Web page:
Photo by Kai Bienert
Composer Bernhard Lang throws Schubert for a loop in this month’s MaerzMusik festival at the Haus der Berliner Festspiele Mar 11-19.
Using classical instruments and all kinds of electronic gadgets, Lang has long experimented with repetitive patterns, most prominently in his Monadology series of meta-compositions which recycle and remix original scores from music history. As part of MaerzMusik, Lang will perform his 32nd Monadology, The Cold Trip, a rendition of Franz Schubert’s song cycle Winterreise (Winter Journey). Prior to his concert on March 13, we spoke to the composer about his fascination with loops.
How does Winterreise behave in a loop?
Very well. For one thing, loops were already inherent in Schubert’s characteristic and innovative piano accompaniment technique. The rhythmic components of his piano patterns are sometimes even compared to minimal music. Also the circularity of his harmonics, always returning to the starting point, but then breaking out of this circle to cause confusion. Basically, he’s behaving cyclically; not linear like Beethoven.
Doesn't a loop imply an endless winter? How horrible.
Whether you ever arrive on the Winterreise is a question of interpretation. If you look at the conditions under which Schubert created the Winterreise – and according to himself – it’s a journey towards death. In that sense, the finality is present, but the journey’s destinations are brought up in the middle already. It’s more of a winter maze, and it wouldn't be as exciting if it had been composed linearly. It'd be like following the 24 stations of the cross and going home satisfied after Jesus's crucifixion at number 24.
Does repetition help in understanding and finding structure?
All one-dimensional interpretations of repetitive structures surely miss the mark – like the old Adorno ones, which really are denunciating and polemic. In Difference and Repetition, Deleuze wonderfully describes how walking on this terrain is very complex. It transitions from tranquilising to terrorising, from enlightening to encrypting. People get in a trance praying the rosary or listening to techno music, but if you tell your girlfriend “I love you” 200 times, she won’t be happy about it after a while. These are different situations.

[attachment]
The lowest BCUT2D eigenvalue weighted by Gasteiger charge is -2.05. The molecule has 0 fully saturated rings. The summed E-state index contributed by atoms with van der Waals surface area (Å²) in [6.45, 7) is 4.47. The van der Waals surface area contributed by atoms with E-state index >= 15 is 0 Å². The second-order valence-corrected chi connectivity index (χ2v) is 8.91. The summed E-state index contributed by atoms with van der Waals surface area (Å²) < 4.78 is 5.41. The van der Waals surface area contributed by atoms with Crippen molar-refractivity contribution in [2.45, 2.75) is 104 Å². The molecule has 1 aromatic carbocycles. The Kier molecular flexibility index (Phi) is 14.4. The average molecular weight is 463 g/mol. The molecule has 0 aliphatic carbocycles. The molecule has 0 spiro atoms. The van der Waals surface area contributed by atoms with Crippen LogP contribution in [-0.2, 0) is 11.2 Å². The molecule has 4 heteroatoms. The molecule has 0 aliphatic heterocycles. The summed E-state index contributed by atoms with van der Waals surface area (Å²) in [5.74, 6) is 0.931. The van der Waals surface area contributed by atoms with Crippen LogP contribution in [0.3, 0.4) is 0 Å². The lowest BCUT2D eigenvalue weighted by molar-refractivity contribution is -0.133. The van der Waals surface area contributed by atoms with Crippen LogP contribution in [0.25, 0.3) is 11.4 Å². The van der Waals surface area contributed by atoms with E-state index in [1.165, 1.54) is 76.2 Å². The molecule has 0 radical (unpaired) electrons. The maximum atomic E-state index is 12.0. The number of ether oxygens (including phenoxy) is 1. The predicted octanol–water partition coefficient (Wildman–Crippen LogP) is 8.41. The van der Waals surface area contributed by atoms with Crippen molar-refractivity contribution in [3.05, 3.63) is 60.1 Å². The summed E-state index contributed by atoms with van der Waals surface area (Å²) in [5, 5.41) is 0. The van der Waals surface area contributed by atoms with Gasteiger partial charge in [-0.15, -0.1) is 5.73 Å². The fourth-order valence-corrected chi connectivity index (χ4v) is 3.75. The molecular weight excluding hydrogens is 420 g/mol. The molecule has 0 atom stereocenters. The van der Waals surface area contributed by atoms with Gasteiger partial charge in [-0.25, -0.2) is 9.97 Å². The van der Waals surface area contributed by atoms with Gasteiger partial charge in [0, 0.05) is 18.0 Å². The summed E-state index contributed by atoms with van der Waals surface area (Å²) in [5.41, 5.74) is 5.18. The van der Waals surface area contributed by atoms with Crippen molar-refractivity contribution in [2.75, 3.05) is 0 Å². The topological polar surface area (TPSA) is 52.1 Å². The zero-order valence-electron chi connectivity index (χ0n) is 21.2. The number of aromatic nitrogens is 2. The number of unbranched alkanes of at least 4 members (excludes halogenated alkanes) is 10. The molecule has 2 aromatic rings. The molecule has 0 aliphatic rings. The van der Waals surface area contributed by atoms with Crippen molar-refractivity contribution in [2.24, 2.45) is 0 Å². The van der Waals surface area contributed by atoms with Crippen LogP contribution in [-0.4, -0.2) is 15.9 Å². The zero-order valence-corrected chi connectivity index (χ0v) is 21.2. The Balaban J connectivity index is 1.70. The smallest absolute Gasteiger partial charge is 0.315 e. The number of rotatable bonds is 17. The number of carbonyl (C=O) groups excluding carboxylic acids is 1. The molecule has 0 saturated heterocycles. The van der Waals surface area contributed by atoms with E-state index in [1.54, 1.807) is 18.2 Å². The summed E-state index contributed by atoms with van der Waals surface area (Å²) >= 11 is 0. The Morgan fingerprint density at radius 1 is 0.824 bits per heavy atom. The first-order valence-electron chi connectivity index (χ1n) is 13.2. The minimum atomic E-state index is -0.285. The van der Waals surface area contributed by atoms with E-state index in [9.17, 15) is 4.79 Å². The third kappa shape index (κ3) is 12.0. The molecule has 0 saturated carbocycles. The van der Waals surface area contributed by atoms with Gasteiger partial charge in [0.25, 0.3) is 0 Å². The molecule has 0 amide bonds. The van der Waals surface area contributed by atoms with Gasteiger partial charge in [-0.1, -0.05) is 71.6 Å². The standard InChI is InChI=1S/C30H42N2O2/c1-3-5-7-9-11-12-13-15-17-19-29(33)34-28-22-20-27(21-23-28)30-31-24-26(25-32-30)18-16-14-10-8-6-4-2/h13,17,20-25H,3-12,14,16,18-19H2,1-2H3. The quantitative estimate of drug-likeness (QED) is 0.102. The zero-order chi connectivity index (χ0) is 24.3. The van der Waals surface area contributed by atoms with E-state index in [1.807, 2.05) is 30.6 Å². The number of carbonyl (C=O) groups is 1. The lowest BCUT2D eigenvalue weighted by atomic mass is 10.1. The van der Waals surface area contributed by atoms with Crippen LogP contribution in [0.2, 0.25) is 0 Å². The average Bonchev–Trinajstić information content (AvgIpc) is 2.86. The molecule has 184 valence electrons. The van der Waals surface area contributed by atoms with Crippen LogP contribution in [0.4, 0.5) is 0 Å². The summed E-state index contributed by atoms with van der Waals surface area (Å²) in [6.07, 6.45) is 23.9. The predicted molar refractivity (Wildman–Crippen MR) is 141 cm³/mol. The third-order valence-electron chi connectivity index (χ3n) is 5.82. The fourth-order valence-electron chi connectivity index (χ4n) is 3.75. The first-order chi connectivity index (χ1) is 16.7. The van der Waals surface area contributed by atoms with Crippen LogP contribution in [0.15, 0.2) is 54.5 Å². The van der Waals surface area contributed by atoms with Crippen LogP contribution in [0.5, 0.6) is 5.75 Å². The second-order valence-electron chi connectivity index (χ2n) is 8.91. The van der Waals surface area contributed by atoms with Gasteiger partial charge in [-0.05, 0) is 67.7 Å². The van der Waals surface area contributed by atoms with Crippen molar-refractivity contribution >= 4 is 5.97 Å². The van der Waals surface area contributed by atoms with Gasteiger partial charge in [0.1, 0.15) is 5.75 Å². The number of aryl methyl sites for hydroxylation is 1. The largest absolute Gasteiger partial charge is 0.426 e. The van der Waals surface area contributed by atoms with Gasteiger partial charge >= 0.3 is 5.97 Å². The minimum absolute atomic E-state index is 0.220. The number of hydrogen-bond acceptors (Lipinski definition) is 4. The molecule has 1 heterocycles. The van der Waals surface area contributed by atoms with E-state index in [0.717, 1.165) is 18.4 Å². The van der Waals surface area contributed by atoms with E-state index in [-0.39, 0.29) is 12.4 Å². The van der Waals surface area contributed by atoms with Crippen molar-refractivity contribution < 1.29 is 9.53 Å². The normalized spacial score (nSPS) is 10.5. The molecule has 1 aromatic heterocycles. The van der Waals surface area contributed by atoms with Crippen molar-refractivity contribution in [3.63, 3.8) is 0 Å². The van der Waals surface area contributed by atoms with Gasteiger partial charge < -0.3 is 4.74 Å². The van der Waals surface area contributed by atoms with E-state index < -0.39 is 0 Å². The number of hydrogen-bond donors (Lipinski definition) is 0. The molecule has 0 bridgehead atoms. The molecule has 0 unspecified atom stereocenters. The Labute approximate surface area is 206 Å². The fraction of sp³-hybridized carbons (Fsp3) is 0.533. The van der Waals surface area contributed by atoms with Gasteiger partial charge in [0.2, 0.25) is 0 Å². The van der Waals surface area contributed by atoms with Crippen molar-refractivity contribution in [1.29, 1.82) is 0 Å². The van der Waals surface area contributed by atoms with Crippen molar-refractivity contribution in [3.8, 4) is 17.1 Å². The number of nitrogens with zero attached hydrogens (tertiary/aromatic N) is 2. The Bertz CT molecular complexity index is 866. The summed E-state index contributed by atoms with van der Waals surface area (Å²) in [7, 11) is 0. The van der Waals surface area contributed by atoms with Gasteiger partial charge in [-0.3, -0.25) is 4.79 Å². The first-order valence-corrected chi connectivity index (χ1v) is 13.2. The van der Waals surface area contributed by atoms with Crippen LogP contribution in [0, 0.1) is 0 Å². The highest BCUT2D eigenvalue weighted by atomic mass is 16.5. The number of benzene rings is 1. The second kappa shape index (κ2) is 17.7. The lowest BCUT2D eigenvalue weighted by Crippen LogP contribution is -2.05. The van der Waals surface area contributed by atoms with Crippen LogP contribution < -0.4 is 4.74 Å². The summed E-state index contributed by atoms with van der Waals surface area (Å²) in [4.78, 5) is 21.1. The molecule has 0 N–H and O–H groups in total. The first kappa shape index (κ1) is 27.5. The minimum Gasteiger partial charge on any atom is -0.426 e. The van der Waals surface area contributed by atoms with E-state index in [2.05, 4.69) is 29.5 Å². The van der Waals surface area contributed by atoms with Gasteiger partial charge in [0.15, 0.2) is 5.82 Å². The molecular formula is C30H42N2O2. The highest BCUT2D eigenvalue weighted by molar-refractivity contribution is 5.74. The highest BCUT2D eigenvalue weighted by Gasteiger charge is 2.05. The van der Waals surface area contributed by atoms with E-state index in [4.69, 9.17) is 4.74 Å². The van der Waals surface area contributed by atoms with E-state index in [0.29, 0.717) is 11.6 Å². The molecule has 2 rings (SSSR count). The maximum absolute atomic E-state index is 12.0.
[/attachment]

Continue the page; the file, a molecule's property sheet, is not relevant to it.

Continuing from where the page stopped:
Your Monadology series is reminiscent of Burroughs' cut-up technique.
He was sort of a father figure. I read the first Burroughs texts in the mid-1970s, including his theoretical writings on ‘cut-up’ and ‘fold-in’, where he says that the repetition of sound material via loops changes reality. He surely was the initial spark for all these techniques; the idea of never leaving any kind of given material intact. It's also part of destructivism, which creates new contexts out of destruction. My work is a critical reaction to the claim of original music creation, this dreadful repetitive culture which we are in right now, this recycling of the dead. What classical music has come up with since the end of the Second World War... it fuels destructive impulses in me. To solve this in a composition is a way of creating something positive from destruction – hopefully.
Can you relate to current club music?
There’s an interesting club scene in Vienna, and I check out concerts on a regular basis. I’m mostly drawn to the weird ones, which we have plenty of. I try to see turntable artists whenever I can, because they work with the music archive as well. All these techniques, looping and scratching, I adopted from them. It’s still a great source of inspiration. I remember when I listened to experimental techno bands with extremely exciting arrangements in the 1990s. You could have turned their music into written compositions. Back then it was also just the niche that interested me – the subculture within the subculture...
THE COLD TRIP PTS. 1 AND 2 March 13, 21:00 | Haus der Berliner Festspiele, Schaperstr. 24, Wilmersdorf, U-Bhf Spichernstr.
Originally published in issue #147, March 2016.